Section 5D(3) obviously does not deal with questions posed to the plaintiff in cross-examination. However, it can be implied from this case that any hypothetical question in cross-examination may be rejected as unfairly prejudicial under section 135 of the Evidence Act 1995 as the plaintiff will be prohibited by s5D(3) from putting forward an alternative hypothesis in re-examination.

It is worth noting that s5D(3) may not apply to statements on factual causation from an injured person who is not a party to the proceedings. In Frisbo Holdings v Austin Australia [2010] NSWSC 155, the plaintiff sought contribution from the defendant towards the damages it had paid in separate proceedings to the person who suffered harm. Interestingly, the court permitted reliance on the retrospective evidence from the injured person.

However, even if not caught by s5D(3), such a statement may be considered to be "so hypothetical, self-serving and speculative as to deserve little (if any) weight, at least in most circumstances"3.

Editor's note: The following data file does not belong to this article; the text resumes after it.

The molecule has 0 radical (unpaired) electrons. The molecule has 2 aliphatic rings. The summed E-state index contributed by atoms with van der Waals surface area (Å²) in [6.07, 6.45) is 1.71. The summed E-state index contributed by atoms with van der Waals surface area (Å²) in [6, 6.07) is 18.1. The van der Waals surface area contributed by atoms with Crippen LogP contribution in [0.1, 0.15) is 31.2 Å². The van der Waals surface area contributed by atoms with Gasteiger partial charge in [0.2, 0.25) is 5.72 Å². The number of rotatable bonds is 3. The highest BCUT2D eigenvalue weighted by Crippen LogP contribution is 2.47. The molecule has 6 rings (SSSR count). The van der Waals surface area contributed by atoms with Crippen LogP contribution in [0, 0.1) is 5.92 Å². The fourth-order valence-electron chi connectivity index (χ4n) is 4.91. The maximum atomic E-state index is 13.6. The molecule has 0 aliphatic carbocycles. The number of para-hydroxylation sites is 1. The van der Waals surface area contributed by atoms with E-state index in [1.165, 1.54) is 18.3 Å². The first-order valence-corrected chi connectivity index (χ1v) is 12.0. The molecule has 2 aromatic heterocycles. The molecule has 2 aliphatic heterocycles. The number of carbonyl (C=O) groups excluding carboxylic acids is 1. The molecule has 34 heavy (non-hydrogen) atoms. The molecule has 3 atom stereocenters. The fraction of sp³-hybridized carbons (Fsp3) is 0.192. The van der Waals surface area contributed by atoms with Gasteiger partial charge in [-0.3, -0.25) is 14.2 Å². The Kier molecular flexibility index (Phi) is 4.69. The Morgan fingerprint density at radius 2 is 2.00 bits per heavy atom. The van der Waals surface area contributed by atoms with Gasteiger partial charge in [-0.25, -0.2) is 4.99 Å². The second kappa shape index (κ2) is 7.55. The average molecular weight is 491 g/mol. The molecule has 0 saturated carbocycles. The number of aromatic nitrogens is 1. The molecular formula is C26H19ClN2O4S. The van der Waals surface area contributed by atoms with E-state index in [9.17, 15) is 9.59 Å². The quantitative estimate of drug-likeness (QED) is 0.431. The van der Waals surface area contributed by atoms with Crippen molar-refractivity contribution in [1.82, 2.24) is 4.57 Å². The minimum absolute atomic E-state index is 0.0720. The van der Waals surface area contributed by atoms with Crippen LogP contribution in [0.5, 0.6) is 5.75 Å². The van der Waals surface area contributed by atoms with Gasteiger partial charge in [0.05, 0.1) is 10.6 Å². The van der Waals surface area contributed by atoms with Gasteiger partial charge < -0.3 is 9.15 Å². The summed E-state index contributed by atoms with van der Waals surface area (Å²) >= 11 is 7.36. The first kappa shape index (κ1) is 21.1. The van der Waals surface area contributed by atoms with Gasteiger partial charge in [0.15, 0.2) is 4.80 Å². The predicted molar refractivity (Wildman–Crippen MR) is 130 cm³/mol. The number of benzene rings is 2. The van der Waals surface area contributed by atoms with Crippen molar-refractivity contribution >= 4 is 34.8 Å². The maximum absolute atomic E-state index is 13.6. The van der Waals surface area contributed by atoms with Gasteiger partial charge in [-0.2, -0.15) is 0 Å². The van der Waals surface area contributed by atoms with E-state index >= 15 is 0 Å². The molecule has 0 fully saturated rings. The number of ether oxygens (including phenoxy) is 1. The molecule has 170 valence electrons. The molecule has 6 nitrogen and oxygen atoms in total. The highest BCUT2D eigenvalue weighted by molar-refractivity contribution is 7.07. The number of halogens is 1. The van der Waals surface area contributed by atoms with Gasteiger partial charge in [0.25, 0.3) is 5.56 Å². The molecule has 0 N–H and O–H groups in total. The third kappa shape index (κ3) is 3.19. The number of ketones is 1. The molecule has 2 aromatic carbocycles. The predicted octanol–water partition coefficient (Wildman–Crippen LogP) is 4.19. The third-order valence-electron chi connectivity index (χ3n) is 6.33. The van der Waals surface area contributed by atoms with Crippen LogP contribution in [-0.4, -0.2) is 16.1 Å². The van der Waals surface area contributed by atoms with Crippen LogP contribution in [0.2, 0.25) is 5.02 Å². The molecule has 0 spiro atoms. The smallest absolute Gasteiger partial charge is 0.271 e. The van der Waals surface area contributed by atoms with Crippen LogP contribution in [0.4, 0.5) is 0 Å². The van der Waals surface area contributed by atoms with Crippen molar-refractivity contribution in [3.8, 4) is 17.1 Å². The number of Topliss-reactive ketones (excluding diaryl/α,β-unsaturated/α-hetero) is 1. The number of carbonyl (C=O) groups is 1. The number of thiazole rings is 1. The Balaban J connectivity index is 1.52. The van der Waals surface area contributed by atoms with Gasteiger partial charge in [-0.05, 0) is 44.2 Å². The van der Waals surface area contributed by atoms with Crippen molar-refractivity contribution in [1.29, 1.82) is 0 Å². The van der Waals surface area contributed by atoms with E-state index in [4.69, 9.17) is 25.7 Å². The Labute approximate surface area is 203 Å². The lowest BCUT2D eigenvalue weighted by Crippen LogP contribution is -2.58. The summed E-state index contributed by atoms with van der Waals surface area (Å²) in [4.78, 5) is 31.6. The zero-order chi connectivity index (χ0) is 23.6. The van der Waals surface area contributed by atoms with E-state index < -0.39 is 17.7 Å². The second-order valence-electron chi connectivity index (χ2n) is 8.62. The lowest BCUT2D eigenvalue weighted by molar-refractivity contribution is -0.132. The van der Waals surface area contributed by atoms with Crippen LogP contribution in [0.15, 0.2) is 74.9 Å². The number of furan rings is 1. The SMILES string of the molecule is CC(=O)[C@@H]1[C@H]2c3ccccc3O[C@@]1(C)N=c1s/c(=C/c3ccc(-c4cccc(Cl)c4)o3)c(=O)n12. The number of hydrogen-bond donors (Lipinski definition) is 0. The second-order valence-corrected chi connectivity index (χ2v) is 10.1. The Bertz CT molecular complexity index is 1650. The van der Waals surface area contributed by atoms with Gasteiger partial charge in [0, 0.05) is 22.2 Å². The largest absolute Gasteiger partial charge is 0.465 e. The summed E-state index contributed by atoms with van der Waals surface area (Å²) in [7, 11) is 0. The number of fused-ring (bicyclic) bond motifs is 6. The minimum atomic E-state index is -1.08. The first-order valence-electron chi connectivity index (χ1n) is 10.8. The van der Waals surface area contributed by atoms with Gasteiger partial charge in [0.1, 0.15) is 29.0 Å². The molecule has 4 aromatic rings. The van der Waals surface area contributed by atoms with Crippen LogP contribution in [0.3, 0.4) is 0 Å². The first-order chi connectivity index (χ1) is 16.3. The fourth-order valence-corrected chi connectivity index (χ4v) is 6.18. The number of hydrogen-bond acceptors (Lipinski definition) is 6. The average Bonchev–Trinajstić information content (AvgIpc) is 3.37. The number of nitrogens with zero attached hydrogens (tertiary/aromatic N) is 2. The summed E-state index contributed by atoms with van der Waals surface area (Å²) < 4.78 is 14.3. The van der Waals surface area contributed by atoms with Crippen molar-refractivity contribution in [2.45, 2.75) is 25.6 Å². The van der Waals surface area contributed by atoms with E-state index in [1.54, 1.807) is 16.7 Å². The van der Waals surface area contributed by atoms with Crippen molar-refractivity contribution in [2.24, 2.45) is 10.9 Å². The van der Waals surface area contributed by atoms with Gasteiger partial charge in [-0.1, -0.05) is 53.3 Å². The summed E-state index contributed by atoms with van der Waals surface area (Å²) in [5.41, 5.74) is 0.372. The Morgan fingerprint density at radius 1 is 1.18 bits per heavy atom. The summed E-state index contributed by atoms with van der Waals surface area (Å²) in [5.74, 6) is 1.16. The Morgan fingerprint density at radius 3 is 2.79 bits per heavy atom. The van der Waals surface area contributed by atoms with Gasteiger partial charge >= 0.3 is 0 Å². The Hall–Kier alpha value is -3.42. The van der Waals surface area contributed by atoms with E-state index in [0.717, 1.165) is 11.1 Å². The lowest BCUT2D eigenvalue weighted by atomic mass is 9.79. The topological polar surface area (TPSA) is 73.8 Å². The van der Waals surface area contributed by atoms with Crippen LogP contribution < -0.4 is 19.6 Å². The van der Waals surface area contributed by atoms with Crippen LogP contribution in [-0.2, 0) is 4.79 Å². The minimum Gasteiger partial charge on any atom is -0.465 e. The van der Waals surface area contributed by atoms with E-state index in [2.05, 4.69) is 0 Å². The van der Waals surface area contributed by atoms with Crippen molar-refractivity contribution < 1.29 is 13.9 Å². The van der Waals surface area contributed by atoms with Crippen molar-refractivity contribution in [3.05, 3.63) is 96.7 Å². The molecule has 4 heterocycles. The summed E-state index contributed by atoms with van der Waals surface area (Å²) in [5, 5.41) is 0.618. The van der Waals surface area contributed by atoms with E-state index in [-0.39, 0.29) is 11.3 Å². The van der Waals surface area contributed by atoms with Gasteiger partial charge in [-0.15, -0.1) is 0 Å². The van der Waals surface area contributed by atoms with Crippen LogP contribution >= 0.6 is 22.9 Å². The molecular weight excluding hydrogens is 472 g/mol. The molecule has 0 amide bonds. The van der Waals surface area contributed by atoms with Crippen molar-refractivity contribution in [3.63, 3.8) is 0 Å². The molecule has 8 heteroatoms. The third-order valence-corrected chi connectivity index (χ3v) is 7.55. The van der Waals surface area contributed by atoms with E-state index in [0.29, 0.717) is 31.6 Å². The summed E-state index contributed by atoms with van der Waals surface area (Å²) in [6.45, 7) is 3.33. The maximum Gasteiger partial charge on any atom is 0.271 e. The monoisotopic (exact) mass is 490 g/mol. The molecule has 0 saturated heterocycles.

1 Similar provisions have been enacted in other Australia jurisdictions; see s.11(3) of the Civil Liability Act 2003 (Qld), s13(3) of the Civil Liability Act 2002 (Tas) and s5C of the Civil Liability Act 2002 (WA).

2 Chamberlain v Ormsby, trading as Ormsby Flower [2005] NSWCA 454 at [137].

3 See Hoyts Pty Limited v Burns [2003] HCA 61, Kirby J at [54], a warning sign case which was decided at first instance prior to enactment of the Civil Liability Act.

 

This article has been published by Colin Biggers & Paisley for information and education purposes only and is a general summary of the topic(s) presented. This article is not specific legal advice. Please seek your own legal advice for any questions you may have. All information contained in this article is subject to change. Colin Biggers & Paisley cannot be held responsible for any liability whatsoever, or for any loss howsoever arising from any reliance upon the contents of this article.​